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The concept of Tawassul through the dead

A Hadith says:
A companion went to the grave of the Messenger of Allah and said: “Oh Messenger of Allah, ask Allah to give rain to your Ummah; they are close to perish.”
Al-Bayhaqiyy and Ibn Kathir in his “Tarikh” said that this Hadith is Sahih.
If the Prophet was “dead,” why do you think the companion did tawassul through him ? If tawassul was shirk al-akbar, why do you think a companion would do that? If the companion was wrong, why are there no reports of other companions forbidding him from doing that? Simple answer: Because tawassul (i.e trying to draw close to Allaah by calling on the dead or people who are absent) is allowed, even after one passes away!


The Quran condemns the practice of ascribing partners to God as an unpardonable crime (4: 48, 116). The Book of Allah mentions some of the lame arguments the polytheists used to present to justify their crime and rejects them by pointing out their flaws. One of the arguments the people of Makkah used to present to justify their Shirk of praying to deities other than God has been mentioned by the Quran thus:
“And those who take helpers besides Him (say): ‘We worship them only that they may bring us near to Allah” (39:3)
The Quran responds to this claim by saying:
“Indeed Allah will judge between them concerning that wherein they differ. Truly Allah guides not him who is a liar, and a disbeliever.” (ibid.)
In another verse the Quran says:
“And when My slaves ask you about Me (tell them) I am indeed near to them. I respond to the prayers of the supplicant when he calls on Me. So let them obey me and believe in Me, so that they may be led aright.” (2:186)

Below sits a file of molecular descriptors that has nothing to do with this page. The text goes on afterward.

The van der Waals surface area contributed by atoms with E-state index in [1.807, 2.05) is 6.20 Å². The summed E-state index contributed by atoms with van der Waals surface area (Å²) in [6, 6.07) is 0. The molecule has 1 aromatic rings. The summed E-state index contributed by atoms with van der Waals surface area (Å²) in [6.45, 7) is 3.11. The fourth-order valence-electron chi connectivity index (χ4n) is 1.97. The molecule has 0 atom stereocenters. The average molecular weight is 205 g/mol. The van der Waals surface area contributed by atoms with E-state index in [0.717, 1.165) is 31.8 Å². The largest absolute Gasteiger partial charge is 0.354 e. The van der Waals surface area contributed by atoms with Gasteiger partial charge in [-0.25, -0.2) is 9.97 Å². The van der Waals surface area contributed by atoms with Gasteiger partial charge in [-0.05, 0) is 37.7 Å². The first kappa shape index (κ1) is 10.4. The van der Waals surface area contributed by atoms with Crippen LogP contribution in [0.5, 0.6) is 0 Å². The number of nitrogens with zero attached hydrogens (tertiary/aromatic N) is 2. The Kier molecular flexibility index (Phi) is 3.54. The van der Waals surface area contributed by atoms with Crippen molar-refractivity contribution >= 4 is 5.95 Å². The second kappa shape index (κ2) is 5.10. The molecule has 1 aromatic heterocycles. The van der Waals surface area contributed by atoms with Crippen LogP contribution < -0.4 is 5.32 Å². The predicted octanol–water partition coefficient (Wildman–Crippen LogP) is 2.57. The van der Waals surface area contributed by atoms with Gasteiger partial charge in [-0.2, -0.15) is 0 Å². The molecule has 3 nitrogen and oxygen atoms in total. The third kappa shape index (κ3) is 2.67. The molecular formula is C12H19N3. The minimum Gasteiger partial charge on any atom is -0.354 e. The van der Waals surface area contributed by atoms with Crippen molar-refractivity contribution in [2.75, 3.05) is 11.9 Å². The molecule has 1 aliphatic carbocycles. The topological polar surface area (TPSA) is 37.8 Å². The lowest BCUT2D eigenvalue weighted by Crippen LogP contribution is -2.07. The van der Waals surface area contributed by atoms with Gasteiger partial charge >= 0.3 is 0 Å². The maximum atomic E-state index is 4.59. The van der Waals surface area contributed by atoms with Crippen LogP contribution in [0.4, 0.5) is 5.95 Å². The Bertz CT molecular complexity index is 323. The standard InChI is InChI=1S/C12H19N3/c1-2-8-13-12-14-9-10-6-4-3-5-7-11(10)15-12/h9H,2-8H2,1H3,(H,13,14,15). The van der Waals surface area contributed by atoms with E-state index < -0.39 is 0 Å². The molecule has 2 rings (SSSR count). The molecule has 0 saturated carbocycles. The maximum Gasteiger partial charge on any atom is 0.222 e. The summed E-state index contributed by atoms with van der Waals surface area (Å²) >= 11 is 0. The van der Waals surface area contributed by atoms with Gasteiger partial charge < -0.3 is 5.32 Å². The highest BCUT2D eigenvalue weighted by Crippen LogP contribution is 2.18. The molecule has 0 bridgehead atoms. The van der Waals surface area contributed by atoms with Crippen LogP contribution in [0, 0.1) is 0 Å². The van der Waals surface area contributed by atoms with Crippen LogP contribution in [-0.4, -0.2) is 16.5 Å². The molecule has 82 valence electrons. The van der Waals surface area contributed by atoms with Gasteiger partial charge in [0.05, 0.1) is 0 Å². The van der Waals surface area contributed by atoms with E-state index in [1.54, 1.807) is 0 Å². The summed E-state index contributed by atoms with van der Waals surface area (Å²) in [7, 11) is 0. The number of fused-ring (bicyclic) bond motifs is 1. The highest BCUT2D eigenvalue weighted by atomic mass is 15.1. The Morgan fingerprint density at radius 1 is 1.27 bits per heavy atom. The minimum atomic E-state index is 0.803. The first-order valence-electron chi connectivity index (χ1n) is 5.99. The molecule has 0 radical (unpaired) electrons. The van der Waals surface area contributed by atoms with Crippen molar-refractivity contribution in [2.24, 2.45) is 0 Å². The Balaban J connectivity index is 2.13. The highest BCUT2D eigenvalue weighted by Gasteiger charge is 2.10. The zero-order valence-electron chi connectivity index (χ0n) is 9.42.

We also know that immediately after the death of the prophet, Allah’s mercy on him, Muslims had to go through many serious problems. None of the senior companions even once asked the prophet’s grave to be approached to get some help from God. Now we are being told that doing so is a perfectly accceptable excercise because Bayhaqi informs us that a companion did something that justifies tawassul. My questions on this claim are:
1. Why are such incidents not mentioned in Bukhari, Muslim and other more authentic books of ahadith?
2. Who was this companion and what was his status compared to the rest of the companions?
3. Did this incident actually come to the notice of the companions who never tolerated even an inch of deviation from the message they had received from the prophet, Allah’s mercy on him?
4. Do our friends who claim that tawassul is a part and parcel of Islamic teachings feel comfortable on the basis of just one incident mentioned in Bayhaqi while loads of evidences both in Quran and hadith are suggesting that this act is likely to be categorised on the day of judgement as the most serious crime imaginable? It’s an unnecessarily serious risk that they are undertaking. It’s difficult to imagine what motivations could there be behind following such a risky trail. I would urge these people to make sure that their motivation in doing so is not what the Quran has already rejected in the following way as an unacceptable religious reason for doing anything:
“When it is said to them:’Follow what Allah has sent down’, they say: ‘No! Instead, we shall follow what we found our elders doing.'” (2:170)
As for the question of asking a living person to pray for us, it is a completely different matter. It has been reported that the companions of the prophet used to request others to pray for them. Since the one requested was alive, there was no religious problem in seeking help from him. For a person who is dead, to seek his assitance in getting a prayer heard by the Almighty should first be sanctioned by the Quran or the prophet, Allah’s mercy on him, in clear terms. It is not enough for tawassul through the dead to show that those who die don’t actually perish but are living at another level. Although that claim is true in case of all people who die — good or bad — yet there is no religiously valid proof to show that we, the living, can establish contact with the dead people directly. Therefore to ask a living person to pray for us is very different from asking the dead to do the same.